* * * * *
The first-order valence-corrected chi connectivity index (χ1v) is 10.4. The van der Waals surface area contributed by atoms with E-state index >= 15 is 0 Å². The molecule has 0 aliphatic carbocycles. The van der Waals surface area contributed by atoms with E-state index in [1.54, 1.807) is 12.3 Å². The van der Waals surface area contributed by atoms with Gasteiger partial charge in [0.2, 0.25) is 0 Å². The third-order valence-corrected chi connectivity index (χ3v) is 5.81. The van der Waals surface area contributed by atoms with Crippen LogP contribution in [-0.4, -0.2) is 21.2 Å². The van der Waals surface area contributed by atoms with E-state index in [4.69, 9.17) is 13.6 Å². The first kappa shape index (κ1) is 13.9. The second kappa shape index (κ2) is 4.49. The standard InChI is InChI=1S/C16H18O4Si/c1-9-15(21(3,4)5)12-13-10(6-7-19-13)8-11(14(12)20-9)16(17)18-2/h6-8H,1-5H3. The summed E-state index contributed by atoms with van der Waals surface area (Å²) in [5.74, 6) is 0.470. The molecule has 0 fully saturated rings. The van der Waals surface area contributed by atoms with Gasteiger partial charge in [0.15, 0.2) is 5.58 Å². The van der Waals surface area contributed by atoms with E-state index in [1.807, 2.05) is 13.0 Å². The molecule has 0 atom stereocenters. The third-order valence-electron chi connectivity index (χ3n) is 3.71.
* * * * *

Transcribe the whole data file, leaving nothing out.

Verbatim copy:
The first-order valence-corrected chi connectivity index (χ1v) is 10.4. The van der Waals surface area contributed by atoms with E-state index >= 15 is 0 Å². The molecule has 0 aliphatic carbocycles. The van der Waals surface area contributed by atoms with E-state index in [1.54, 1.807) is 12.3 Å². The van der Waals surface area contributed by atoms with Gasteiger partial charge in [0.2, 0.25) is 0 Å². The third-order valence-corrected chi connectivity index (χ3v) is 5.81. The van der Waals surface area contributed by atoms with Crippen LogP contribution in [-0.4, -0.2) is 21.2 Å². The van der Waals surface area contributed by atoms with E-state index in [4.69, 9.17) is 13.6 Å². The first kappa shape index (κ1) is 13.9. The second kappa shape index (κ2) is 4.49. The standard InChI is InChI=1S/C16H18O4Si/c1-9-15(21(3,4)5)12-13-10(6-7-19-13)8-11(14(12)20-9)16(17)18-2/h6-8H,1-5H3. The summed E-state index contributed by atoms with van der Waals surface area (Å²) in [5.74, 6) is 0.470. The molecule has 0 fully saturated rings. The van der Waals surface area contributed by atoms with Gasteiger partial charge in [0.15, 0.2) is 5.58 Å². The van der Waals surface area contributed by atoms with E-state index in [1.807, 2.05) is 13.0 Å². The molecule has 0 atom stereocenters. The third-order valence-electron chi connectivity index (χ3n) is 3.71.